A Prairie Home Companion

Some movies I just don’t get.

I see the trailers, browse the ads, check out the internet scuttlebutt, and by the time I finally get around to seeing some of these movies, I’m left speechless, wondering what in the world the big deal was.

A Prairie Home Companion is one of these.

I lived in Minnesota for five years (ten if you count the first five years of my life too, which I do, but not when considering pop culture awareness) and grew to develop a fondness for Minnesota culture:  their love for the outdoors, their friendliness, their practicality, and their sense of Norwegian history.  However, for whatever reason, I never listened to a full episode of Garrison Keillor’s weekly radio show A Prairie Home Companion.  Through the snippets I have heard over the years, it seems to be a variety show centered on Minnesota culture, with frequent references to a fictional Lake Woebegon and heaping with nostalgia for a time when people actually sat in their living rooms and listened to radio shows like this one.

What Robert Altman’s film does, to varying degrees of success, is fully capture the essence of Keillor’s bittersweet radio show while also exploring what it means to have an ending to various things:  youth, friendships, relationships, radio shows, even life itself.  And to that end, I get it.  I understand that through Meryl Streep and Lily Tomlin’s characters tearfully singing what will be their final song on air, we are reminded ourselves of times when we have been forced to say goodbye.  I get that John C. Reilly and Woody Harrelson sing dirty songs about life on the cowboy trail we are meant to think back on better days and things long gone.  And I also get that Keillor’s pragmatism throughout the movie (which takes place virtually in real time during the course of an episode of the radio show) is a lesson for all of us:  things change, and we might as well move on and not dwell on the past.  We should remember the past, but not, as Keillor says, “be told to remember it.”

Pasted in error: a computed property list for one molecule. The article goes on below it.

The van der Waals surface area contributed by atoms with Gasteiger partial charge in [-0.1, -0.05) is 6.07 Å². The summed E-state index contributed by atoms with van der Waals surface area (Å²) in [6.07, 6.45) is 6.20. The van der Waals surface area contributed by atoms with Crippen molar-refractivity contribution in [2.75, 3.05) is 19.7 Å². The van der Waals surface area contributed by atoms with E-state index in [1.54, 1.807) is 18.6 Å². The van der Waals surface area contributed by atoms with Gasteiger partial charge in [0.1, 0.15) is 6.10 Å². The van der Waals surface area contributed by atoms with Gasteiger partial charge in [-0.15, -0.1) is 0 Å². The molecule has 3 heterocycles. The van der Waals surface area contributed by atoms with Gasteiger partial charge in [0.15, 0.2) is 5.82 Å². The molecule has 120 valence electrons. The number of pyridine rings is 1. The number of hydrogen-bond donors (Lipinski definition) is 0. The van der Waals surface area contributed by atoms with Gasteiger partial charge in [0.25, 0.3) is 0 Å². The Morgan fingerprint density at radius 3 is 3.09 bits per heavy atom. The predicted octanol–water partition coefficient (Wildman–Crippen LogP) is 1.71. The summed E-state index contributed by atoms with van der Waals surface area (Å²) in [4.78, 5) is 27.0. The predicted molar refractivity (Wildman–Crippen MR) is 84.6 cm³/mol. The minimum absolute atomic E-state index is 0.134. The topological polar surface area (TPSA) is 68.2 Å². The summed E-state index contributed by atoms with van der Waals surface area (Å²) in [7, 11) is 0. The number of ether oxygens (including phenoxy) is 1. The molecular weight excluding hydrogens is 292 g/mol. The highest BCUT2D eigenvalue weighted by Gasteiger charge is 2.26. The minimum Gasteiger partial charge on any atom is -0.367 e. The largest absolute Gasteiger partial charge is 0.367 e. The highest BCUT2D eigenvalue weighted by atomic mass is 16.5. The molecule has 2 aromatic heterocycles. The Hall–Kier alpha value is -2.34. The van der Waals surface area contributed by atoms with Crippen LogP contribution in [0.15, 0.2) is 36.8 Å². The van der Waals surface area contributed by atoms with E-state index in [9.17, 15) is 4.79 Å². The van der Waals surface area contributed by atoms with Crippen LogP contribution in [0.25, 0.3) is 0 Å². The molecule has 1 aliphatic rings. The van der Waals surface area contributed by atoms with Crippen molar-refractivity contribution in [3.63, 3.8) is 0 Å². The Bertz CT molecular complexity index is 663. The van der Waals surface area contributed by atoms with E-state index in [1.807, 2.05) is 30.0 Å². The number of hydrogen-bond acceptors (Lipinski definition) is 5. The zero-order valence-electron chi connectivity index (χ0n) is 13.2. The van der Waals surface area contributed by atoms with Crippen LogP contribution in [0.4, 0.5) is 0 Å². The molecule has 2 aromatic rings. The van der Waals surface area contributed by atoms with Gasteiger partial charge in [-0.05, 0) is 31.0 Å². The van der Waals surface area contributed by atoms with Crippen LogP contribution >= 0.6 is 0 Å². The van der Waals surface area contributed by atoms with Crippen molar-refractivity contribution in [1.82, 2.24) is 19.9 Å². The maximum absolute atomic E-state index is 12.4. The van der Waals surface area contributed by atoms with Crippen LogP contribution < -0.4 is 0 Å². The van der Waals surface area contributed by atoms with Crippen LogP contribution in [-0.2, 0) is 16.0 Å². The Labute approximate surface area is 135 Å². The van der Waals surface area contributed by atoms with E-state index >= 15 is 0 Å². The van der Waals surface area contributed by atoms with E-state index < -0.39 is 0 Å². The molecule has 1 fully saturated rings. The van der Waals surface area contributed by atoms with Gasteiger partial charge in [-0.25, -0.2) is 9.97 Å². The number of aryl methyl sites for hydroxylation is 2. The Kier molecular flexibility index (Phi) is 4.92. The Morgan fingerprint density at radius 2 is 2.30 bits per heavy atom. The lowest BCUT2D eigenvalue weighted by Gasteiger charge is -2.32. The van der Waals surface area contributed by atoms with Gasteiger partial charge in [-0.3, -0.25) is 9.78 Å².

And all these lessons are well and good.  But as a movie, as a piece of celluloid entertainment, it just doesn’t work.  Watching people sing songs for an hour and a half, with very little actual plot holding it all together (Kevin Kline’s bumbling inspector, Guy Noir, supposedly sent to investigate the corporate deal that is bringing an end to the show, provides the barest of narrative threads for us to follow) is a tough thing to do.  Several times I turned to my wife with a puzzled look on my face and said “This is one weird movie.”

And so it is.  While the messages are nice, the presentation needs work.  But then, perhaps Altman, a celebrated director in what turned out to be the final movie of his career, was simply looking back on life through his camera lens and letting the very talented actors in this movie show us what it means to have endings brought upon us.  Perhaps the best part of the whole movie was the very end, when Lola Johnson, played surprisingly well by Lindsay Lohan, joins the cast of the radio show at Mickey’s Diner several years after their show has ended, and offers some forthright and rather unsolicited financial advice to her mother.  We see in her mother’s confusion that life has moved on, and some things were meant to end.  Perhaps Altman knew this too.

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